Radovan Karadzic continued his cross-examination of Ekrem Suljevic. During the war, Suljevic investigated serious shelling incidents with civilian casualties in Sarajevo. Karadzic argued that all major shelling incidents had been ‘staged’, that the investigations had been ‘sloppy’ and done for ‘propaganda purposes to blame the Serbs’. At one point, Karadzic asked the witness, ‘Is Sarajevo still there where it once was’

Ekrem Suljevic, witness at the Radovan Karadzic trialEkrem Suljevic, witness at the Radovan Karadzic trial

‘Is Sarajevo still where it once was?’ Radovan Karadzic asked prosecution witness Ekrem Suljevic as he continued his cross-examination about serious shelling incidents with civilian casualties during the 44-month siege by the Bosnian Serb Army. ‘Sarajevo is always where it was’, Suljevic replied, and Karadzic then (erroneously) explained to the judges it was merely a line from ‘one of our folk songs’.

Karadzic contends that ‘all major shelling incidents’ with civilian casualties in Sarajevo were ‘staged’, repeating that the investigations proving that shells had been fired from Serb positions were ‘sloppy’ and made ‘for propaganda purposes to blame the Serbs’. This was the case, Karadzic claimed this time, with the shelling of the Dositejeva Street, the flea market, Mis Irbine... Children who played in the yards and doorways were often victims of the shellings. In Karadzic’s view, the results of investigations have no evidentiary value in the criminal proceedings before the Tribunal.

Karadzic asked the witness why in his examination-in chief he claimed he was ‘surprised’ by General Dragomir Milosevic’s order to his soldiers to choose ‘the highest-yield targets which will cause maximum casualties and damage’ in Hrasnica. Karadzic argued that civilian targets were not explicitly mentioned anywhere in the document. ‘Military targets are not mentioned either’, the witness replied. Noting that he didn’t understand how Karadzic defined military targets, the witness said that ‘all those who were in Hrasnica and Sarajevo during the war were targets and victims of the shelling from the hills’.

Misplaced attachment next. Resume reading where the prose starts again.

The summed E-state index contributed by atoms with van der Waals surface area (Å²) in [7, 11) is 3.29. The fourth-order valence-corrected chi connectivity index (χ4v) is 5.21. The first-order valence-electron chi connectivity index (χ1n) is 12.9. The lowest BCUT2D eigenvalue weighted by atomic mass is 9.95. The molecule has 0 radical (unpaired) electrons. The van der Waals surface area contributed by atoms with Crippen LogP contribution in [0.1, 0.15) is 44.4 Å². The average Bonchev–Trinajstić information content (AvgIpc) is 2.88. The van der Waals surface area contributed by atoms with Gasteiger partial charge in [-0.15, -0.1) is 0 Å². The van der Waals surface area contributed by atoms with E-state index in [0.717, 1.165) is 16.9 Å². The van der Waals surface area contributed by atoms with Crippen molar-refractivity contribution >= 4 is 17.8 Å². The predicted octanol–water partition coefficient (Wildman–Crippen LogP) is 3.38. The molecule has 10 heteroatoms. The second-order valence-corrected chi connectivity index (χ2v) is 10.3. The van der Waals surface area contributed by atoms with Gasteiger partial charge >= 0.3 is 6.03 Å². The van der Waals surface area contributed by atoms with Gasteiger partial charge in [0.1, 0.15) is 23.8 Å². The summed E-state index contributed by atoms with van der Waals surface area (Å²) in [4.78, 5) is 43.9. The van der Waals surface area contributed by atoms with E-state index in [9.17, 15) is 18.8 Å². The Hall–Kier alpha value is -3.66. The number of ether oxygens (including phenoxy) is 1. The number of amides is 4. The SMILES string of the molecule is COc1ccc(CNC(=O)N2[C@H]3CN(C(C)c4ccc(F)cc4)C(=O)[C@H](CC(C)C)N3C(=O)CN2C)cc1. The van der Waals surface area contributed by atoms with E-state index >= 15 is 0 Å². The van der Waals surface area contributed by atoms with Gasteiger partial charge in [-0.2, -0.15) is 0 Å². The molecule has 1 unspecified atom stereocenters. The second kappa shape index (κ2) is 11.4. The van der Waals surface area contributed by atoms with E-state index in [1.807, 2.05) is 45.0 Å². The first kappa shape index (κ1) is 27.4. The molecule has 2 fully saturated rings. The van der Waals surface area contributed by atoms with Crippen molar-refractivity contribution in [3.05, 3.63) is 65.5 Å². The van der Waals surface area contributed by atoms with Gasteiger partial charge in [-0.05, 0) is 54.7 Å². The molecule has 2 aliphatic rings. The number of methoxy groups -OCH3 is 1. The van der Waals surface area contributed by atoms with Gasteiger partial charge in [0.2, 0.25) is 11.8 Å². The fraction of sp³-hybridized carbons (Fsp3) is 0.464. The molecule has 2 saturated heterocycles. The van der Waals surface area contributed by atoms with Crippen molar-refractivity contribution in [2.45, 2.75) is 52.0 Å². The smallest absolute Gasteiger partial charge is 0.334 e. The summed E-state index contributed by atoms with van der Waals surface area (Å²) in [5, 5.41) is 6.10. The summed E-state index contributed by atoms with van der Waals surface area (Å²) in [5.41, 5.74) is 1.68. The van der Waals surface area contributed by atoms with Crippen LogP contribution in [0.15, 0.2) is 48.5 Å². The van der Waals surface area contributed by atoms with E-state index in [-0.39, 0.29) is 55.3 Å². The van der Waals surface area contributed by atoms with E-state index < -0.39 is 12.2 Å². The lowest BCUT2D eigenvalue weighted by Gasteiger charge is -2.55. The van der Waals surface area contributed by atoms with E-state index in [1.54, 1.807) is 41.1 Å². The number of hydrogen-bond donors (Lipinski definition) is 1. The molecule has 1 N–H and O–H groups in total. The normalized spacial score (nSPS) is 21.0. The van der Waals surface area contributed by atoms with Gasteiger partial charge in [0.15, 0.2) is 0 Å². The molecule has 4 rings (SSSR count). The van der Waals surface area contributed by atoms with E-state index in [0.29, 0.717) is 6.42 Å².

According to the witness, Karadzic’s claims that the BH Army fired the deadly shells on Sarajevo civilians were ‘absurd’. ‘Do you want to say that all those bombs that didn’t hurt anyone were fired by your army while our forces fired those that caused casualties?’ the witness asked the accused. Suljevic insisted the investigations were not done for the Tribunal or for propaganda purposes to blame the Serbs – as Karadzic contends, but to ‘establish what happened at crime scenes’.

After Suljevic completed his evidence, protected prosecution witness KDZ 088 took the stand, in closed session. Karadzic apparently considers this witness’s testimony quite important because he has asked for no less than 16 hours for his cross-examination. Before the hearing went into closed session, Karadzic’s advisor Robinson asked for his testimony to be postponed, noting that at one point the OTP treated the witness as a suspect. This might imply that the witness was an ‘insider’ from the wartime Bosnian Serb political or military leadership.